I’m not suggesting you have outbursts like a child when the spirit moves you ; but a person should be able to demand and communicate needs and wants without it being tied back to some facade you have to keep up to get ahead. It should be the case that any women can show up to the boardroom or the set as she is. We shouldn’t have to apologize for who we are and why we want what we want, Men do it all the time and don’t have to perform in the manner that we are expected to as women.

Who knows?  Mo’Nique could very well have been terrible to work with. I just wished we lived in a society that treated like instances equally. In this case, that would mean blackballing every actor or actress that is difficult. The truth is money is spent on people that are liked, can bring in revenue and “look” and “act” the part. I wasn’t that person when I worked in Corporate America and Mo’Nique isn’t that for Hollywood unfortunately,

 

Czarina’s Lesson: There are limits to equality and fairness where money is the primary concern.

31 Days, 32 Revelations: Silent Sentinel

Image courtesy of Wikipedia

 

Series Introduction

Every year, I like to find a different way of celebrating my favorite day: my birthday. Since I am turning 32 next month (I know…awww…), I’ve decided to share 32 revelations I have had during the course of my life about everything from life in general to business. Think of it as daily inspiration for you and therapy for me. It is a challenge for me, because I don’t think I have ever published a post everyday in the entire existence of The Aristocracy of HR. Plus, I recognize that while I am fairly generous in sharing on social media and here, I have only just scraped the surface on sharing who I am when I’m not pontificating how HR and Business can do better. Let’s use the month of March to get to know one another better. I hope at the end of the month, you walk away with something you can use in your own life or business.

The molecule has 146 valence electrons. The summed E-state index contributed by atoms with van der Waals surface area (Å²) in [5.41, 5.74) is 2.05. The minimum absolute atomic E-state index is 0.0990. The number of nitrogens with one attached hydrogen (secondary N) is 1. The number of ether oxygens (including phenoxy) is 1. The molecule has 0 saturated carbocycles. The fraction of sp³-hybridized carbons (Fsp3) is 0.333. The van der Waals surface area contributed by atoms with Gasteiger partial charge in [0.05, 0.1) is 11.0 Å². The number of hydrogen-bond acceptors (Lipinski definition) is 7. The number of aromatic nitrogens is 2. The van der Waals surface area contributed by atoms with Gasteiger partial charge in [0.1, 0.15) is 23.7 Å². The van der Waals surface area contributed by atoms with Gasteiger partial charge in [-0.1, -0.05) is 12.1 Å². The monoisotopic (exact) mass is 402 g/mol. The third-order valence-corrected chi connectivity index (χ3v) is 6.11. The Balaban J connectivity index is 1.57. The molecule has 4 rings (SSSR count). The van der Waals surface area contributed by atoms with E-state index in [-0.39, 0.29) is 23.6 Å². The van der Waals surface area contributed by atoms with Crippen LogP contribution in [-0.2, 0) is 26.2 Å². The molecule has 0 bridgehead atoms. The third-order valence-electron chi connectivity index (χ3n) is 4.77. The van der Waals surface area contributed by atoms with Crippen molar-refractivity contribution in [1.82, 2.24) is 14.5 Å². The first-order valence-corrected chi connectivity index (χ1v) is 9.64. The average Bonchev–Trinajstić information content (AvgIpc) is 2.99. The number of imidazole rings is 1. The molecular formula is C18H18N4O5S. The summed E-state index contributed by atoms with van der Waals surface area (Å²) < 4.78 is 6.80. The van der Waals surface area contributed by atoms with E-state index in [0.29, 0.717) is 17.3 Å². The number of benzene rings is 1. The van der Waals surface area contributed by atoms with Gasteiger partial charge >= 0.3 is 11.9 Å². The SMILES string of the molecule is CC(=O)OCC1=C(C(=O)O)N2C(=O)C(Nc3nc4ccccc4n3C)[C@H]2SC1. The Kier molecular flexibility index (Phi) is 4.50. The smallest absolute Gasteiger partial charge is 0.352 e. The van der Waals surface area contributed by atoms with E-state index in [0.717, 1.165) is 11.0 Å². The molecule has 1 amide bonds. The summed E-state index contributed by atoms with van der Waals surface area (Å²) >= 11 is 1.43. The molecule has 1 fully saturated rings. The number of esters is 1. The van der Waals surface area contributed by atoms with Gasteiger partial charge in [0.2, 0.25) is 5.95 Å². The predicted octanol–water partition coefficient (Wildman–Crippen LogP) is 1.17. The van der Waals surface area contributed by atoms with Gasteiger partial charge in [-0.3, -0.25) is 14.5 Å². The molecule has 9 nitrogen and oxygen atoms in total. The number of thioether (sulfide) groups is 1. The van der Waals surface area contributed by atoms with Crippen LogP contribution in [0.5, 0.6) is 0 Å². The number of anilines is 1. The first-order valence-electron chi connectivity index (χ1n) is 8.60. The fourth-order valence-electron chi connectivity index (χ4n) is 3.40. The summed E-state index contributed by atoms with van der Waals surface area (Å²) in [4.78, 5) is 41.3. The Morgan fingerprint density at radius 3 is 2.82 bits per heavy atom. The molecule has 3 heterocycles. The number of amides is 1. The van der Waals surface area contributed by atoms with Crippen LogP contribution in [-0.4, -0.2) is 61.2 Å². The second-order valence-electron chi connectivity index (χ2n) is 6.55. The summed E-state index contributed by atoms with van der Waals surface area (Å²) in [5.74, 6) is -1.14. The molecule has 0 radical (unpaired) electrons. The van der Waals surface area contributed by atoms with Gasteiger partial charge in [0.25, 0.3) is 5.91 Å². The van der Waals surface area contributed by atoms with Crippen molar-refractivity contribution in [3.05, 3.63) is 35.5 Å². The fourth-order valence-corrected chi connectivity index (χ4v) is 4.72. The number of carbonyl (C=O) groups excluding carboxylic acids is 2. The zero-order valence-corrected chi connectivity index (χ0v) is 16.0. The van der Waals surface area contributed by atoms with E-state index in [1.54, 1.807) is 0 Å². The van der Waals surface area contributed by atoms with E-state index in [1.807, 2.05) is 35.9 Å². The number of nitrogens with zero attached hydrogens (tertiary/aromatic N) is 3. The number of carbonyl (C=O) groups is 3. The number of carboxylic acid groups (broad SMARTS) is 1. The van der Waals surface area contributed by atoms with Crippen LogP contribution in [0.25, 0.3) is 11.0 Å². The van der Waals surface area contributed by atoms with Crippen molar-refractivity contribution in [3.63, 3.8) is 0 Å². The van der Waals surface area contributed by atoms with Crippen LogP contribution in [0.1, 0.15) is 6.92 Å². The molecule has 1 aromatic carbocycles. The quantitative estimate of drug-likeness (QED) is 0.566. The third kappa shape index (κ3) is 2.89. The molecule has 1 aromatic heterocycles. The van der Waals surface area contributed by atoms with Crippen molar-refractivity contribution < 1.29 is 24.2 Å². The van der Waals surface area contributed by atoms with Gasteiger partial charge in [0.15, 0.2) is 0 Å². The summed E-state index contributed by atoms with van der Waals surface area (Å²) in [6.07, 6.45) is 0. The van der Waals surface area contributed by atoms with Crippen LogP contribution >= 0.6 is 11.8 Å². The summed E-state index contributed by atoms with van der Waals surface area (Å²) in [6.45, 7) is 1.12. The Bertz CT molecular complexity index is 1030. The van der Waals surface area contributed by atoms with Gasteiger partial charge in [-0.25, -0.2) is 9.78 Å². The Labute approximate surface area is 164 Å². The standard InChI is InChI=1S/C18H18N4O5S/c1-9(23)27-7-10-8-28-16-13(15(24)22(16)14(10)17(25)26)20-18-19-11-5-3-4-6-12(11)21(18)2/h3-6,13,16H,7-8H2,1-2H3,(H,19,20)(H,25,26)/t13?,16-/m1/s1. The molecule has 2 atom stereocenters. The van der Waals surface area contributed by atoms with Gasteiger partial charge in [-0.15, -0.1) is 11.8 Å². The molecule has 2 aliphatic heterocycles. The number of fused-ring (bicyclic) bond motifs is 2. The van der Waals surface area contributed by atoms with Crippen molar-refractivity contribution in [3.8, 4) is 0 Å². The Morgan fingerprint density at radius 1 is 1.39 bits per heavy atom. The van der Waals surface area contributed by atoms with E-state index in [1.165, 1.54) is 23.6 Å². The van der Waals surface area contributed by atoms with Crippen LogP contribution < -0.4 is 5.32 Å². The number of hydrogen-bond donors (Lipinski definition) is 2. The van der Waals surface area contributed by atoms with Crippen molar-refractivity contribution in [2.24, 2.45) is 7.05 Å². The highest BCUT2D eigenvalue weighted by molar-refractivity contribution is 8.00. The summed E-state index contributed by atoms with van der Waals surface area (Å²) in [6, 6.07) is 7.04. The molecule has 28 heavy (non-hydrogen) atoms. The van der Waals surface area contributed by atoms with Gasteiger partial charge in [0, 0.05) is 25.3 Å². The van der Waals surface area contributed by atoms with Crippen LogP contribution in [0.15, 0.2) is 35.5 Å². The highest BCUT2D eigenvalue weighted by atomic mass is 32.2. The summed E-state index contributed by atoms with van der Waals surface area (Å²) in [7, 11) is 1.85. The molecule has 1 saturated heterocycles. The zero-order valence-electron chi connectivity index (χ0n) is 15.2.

Day 4 of 31- Silent Sentinel

March 3rd, 1913 a woman by the name of Alice Paul organized  a woman’s suffrage parade of more than 5,000 women participants from every state in the union. This wasn’t just any day, it was President Wilson’s first inauguration. It wasn’t your typical parade, Paul and the participants were marching in the name of woman’s suffrage. Onlookers assaulted the marchers which very quickly escalated to a volatile situation.

Four years later, Alice Paul broke away from the National American Women’s Suffrage Association (NAWSA) to form a more radical delegation of women’s rights activists called the National Women’s Party (NWP). It was also during that time that she assembled the “Silent Sentinels” to protest President Wilson’s ongoing lack of support for women’s suffrage. As pictured above, these women asked the obvious questions: “how long must liberty wait and “what will you do for women’s suffrage”.

Why is this important?